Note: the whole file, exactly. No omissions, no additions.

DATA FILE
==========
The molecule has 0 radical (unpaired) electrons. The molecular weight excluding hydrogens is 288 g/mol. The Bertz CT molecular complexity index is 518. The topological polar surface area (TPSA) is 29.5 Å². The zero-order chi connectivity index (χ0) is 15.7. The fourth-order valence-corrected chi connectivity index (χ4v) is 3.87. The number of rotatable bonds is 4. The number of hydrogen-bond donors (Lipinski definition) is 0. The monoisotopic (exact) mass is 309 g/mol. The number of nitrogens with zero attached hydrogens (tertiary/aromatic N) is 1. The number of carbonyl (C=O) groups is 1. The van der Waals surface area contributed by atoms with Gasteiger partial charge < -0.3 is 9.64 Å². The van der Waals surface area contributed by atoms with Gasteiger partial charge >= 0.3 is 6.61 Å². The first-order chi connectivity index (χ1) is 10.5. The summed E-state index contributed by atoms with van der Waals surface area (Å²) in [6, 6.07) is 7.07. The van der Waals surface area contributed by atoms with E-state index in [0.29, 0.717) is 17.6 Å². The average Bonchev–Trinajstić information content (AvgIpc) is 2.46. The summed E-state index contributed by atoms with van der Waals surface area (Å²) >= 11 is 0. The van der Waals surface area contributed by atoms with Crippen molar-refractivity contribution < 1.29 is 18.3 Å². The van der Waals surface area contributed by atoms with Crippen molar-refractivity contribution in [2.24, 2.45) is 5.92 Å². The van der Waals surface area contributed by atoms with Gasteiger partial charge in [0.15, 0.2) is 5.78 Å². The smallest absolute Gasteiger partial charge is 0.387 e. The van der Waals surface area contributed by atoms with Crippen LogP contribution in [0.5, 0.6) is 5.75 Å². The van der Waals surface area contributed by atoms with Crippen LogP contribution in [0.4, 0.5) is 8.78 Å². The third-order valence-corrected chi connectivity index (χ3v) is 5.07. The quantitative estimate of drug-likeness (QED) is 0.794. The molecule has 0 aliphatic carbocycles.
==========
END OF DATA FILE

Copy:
The molecule has 0 radical (unpaired) electrons. The molecular weight excluding hydrogens is 288 g/mol. The Bertz CT molecular complexity index is 518. The topological polar surface area (TPSA) is 29.5 Å². The zero-order chi connectivity index (χ0) is 15.7. The fourth-order valence-corrected chi connectivity index (χ4v) is 3.87. The number of rotatable bonds is 4. The number of hydrogen-bond donors (Lipinski definition) is 0. The monoisotopic (exact) mass is 309 g/mol. The number of nitrogens with zero attached hydrogens (tertiary/aromatic N) is 1. The number of carbonyl (C=O) groups is 1. The van der Waals surface area contributed by atoms with Gasteiger partial charge < -0.3 is 9.64 Å². The van der Waals surface area contributed by atoms with Gasteiger partial charge >= 0.3 is 6.61 Å². The first-order chi connectivity index (χ1) is 10.5. The summed E-state index contributed by atoms with van der Waals surface area (Å²) in [6, 6.07) is 7.07. The van der Waals surface area contributed by atoms with E-state index in [0.29, 0.717) is 17.6 Å². The average Bonchev–Trinajstić information content (AvgIpc) is 2.46. The summed E-state index contributed by atoms with van der Waals surface area (Å²) >= 11 is 0. The van der Waals surface area contributed by atoms with Crippen molar-refractivity contribution < 1.29 is 18.3 Å². The van der Waals surface area contributed by atoms with Crippen molar-refractivity contribution in [2.24, 2.45) is 5.92 Å². The van der Waals surface area contributed by atoms with Gasteiger partial charge in [0.15, 0.2) is 5.78 Å². The smallest absolute Gasteiger partial charge is 0.387 e. The van der Waals surface area contributed by atoms with Crippen LogP contribution in [0.5, 0.6) is 5.75 Å². The van der Waals surface area contributed by atoms with Crippen LogP contribution in [0.4, 0.5) is 8.78 Å². The third-order valence-corrected chi connectivity index (χ3v) is 5.07. The quantitative estimate of drug-likeness (QED) is 0.794. The molecule has 0 aliphatic carbocycles.